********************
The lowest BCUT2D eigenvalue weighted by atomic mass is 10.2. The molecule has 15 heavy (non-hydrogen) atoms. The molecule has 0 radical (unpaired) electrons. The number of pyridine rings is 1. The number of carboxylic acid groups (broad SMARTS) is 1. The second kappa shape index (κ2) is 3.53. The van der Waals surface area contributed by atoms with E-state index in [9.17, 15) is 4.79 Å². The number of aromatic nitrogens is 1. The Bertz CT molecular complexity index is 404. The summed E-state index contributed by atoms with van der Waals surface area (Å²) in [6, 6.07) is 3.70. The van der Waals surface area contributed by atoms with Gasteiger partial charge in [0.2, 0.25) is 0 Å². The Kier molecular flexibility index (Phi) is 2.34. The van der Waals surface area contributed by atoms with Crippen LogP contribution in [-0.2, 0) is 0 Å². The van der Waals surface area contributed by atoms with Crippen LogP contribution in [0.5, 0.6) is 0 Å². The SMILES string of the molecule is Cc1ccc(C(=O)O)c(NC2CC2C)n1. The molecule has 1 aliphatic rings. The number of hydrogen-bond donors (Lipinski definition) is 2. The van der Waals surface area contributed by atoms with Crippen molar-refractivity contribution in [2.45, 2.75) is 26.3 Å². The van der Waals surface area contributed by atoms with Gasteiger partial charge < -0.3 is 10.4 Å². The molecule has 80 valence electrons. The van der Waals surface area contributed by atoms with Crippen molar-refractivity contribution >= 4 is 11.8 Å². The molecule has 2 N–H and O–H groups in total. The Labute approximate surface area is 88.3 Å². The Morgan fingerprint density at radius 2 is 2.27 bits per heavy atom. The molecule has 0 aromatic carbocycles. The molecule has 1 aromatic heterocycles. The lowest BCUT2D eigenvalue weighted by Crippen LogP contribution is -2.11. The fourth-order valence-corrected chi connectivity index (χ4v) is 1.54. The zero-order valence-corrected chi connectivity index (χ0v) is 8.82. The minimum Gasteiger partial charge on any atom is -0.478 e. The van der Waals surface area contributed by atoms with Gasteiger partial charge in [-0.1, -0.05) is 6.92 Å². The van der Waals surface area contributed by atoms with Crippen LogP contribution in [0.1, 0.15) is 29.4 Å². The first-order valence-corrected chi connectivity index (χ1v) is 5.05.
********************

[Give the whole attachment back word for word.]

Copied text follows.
The lowest BCUT2D eigenvalue weighted by atomic mass is 10.2. The molecule has 15 heavy (non-hydrogen) atoms. The molecule has 0 radical (unpaired) electrons. The number of pyridine rings is 1. The number of carboxylic acid groups (broad SMARTS) is 1. The second kappa shape index (κ2) is 3.53. The van der Waals surface area contributed by atoms with E-state index in [9.17, 15) is 4.79 Å². The number of aromatic nitrogens is 1. The Bertz CT molecular complexity index is 404. The summed E-state index contributed by atoms with van der Waals surface area (Å²) in [6, 6.07) is 3.70. The van der Waals surface area contributed by atoms with Gasteiger partial charge in [0.2, 0.25) is 0 Å². The Kier molecular flexibility index (Phi) is 2.34. The van der Waals surface area contributed by atoms with Crippen LogP contribution in [-0.2, 0) is 0 Å². The van der Waals surface area contributed by atoms with Crippen LogP contribution in [0.5, 0.6) is 0 Å². The SMILES string of the molecule is Cc1ccc(C(=O)O)c(NC2CC2C)n1. The molecule has 1 aliphatic rings. The number of hydrogen-bond donors (Lipinski definition) is 2. The van der Waals surface area contributed by atoms with Crippen molar-refractivity contribution in [2.45, 2.75) is 26.3 Å². The van der Waals surface area contributed by atoms with Gasteiger partial charge < -0.3 is 10.4 Å². The molecule has 80 valence electrons. The van der Waals surface area contributed by atoms with Crippen molar-refractivity contribution >= 4 is 11.8 Å². The molecule has 2 N–H and O–H groups in total. The Labute approximate surface area is 88.3 Å². The Morgan fingerprint density at radius 2 is 2.27 bits per heavy atom. The molecule has 0 aromatic carbocycles. The molecule has 1 aromatic heterocycles. The lowest BCUT2D eigenvalue weighted by Crippen LogP contribution is -2.11. The fourth-order valence-corrected chi connectivity index (χ4v) is 1.54. The zero-order valence-corrected chi connectivity index (χ0v) is 8.82. The minimum Gasteiger partial charge on any atom is -0.478 e. The van der Waals surface area contributed by atoms with Gasteiger partial charge in [-0.1, -0.05) is 6.92 Å². The van der Waals surface area contributed by atoms with Crippen LogP contribution in [0.1, 0.15) is 29.4 Å². The first-order valence-corrected chi connectivity index (χ1v) is 5.05.